It is possible to have an encryption scheme where all the cryptographic routine run on a smartcard. The smartcard contains the encryption and decryption key and the cryptographic operations are run on the smart card, rather than the main OS.
All that the main OS are able to do is send commands to the smartcard and receive encrypted or decrypted data, but it never hold the keys itself. This is rarely used in practice for full disk encryption because of poor performance (all data to be read/written must pass through the smartcard interface twice). For file encryption, many OpenPGP smartcard have this functionality.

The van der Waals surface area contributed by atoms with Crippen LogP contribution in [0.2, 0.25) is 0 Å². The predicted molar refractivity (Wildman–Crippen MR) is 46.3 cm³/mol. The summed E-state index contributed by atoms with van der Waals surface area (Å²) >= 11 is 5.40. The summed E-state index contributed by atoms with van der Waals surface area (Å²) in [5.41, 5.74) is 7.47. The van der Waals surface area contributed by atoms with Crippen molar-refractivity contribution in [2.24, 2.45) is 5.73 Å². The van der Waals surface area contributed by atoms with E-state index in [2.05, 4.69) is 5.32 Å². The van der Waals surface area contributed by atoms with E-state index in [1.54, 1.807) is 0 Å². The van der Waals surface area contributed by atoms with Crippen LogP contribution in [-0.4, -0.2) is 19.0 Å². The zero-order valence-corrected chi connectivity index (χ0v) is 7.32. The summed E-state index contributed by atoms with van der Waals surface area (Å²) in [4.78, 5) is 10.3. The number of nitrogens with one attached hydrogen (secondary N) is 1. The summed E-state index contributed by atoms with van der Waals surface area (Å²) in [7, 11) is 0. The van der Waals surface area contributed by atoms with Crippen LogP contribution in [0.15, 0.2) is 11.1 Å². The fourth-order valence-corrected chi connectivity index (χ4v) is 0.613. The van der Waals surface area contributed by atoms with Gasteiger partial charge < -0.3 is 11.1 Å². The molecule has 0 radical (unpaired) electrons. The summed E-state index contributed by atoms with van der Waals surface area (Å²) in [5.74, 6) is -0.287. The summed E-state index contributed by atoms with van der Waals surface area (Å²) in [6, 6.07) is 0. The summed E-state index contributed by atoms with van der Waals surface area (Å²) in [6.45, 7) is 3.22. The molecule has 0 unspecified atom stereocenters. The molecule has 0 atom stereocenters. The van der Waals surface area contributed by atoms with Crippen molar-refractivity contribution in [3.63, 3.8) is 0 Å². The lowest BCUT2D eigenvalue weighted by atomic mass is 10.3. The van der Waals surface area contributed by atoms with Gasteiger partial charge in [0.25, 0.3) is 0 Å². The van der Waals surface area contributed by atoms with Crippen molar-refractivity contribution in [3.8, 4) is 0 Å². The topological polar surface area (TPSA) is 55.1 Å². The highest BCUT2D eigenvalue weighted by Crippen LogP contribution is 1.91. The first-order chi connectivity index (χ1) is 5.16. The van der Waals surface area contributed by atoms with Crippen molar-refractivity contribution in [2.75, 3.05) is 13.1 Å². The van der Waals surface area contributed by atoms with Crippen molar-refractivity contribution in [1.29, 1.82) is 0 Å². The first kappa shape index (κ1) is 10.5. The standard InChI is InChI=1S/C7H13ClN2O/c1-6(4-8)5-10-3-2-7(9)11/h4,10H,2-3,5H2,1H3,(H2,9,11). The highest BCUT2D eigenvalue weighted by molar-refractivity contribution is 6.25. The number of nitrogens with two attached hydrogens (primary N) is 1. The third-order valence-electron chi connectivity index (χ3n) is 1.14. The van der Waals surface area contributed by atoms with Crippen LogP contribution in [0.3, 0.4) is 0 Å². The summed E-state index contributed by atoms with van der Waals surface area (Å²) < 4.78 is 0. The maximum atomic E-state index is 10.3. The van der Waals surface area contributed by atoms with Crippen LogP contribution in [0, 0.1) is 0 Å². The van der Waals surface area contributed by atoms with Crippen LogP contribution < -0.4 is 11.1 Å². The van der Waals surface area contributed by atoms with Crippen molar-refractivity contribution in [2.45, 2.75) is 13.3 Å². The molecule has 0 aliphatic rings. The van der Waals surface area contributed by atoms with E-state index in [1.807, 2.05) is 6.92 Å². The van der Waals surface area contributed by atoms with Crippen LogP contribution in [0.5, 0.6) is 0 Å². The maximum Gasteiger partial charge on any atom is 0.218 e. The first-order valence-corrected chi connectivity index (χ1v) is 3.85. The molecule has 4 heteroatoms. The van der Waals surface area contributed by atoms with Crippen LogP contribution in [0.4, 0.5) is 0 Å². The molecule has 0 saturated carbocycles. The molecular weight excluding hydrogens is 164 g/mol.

The reason this is rarely used is because it's of limited advantage. If an attacker gains full administrative access to the system, the attacker can still encrypt or decrypt anything, even without knowing the private key. In most cases, it's the data that you want to protect, not the key itself; so an attacker being able to encrypt/decrypt arbitrary data is just as bad as leakage of the keys.